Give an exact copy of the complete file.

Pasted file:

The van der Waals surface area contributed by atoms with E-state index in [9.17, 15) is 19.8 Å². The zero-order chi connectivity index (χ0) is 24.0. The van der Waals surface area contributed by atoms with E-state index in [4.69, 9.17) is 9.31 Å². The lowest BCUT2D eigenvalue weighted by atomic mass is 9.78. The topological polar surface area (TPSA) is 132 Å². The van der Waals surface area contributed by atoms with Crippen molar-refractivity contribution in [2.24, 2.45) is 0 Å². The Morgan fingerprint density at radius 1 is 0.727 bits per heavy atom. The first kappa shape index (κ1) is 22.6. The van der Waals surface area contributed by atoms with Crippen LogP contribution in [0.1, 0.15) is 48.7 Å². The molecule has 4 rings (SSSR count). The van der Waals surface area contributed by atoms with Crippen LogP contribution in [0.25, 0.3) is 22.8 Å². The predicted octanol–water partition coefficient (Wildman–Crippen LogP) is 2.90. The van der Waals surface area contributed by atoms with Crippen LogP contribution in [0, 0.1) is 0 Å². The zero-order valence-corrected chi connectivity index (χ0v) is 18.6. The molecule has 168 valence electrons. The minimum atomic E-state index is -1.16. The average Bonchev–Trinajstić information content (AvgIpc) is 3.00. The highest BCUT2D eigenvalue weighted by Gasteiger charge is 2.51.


The van der Waals surface area contributed by atoms with E-state index in [9.17, 15) is 19.8 Å². The zero-order chi connectivity index (χ0) is 24.0. The van der Waals surface area contributed by atoms with E-state index in [4.69, 9.17) is 9.31 Å². The lowest BCUT2D eigenvalue weighted by atomic mass is 9.78. The topological polar surface area (TPSA) is 132 Å². The van der Waals surface area contributed by atoms with Crippen molar-refractivity contribution in [2.24, 2.45) is 0 Å². The Morgan fingerprint density at radius 1 is 0.727 bits per heavy atom. The first kappa shape index (κ1) is 22.6. The van der Waals surface area contributed by atoms with Crippen LogP contribution in [0.1, 0.15) is 48.7 Å². The molecule has 4 rings (SSSR count). The van der Waals surface area contributed by atoms with Crippen LogP contribution in [0.25, 0.3) is 22.8 Å². The predicted octanol–water partition coefficient (Wildman–Crippen LogP) is 2.90. The van der Waals surface area contributed by atoms with Crippen LogP contribution in [0, 0.1) is 0 Å². The zero-order valence-corrected chi connectivity index (χ0v) is 18.6. The molecule has 168 valence electrons. The minimum atomic E-state index is -1.16. The average Bonchev–Trinajstić information content (AvgIpc) is 3.00. The highest BCUT2D eigenvalue weighted by Gasteiger charge is 2.51.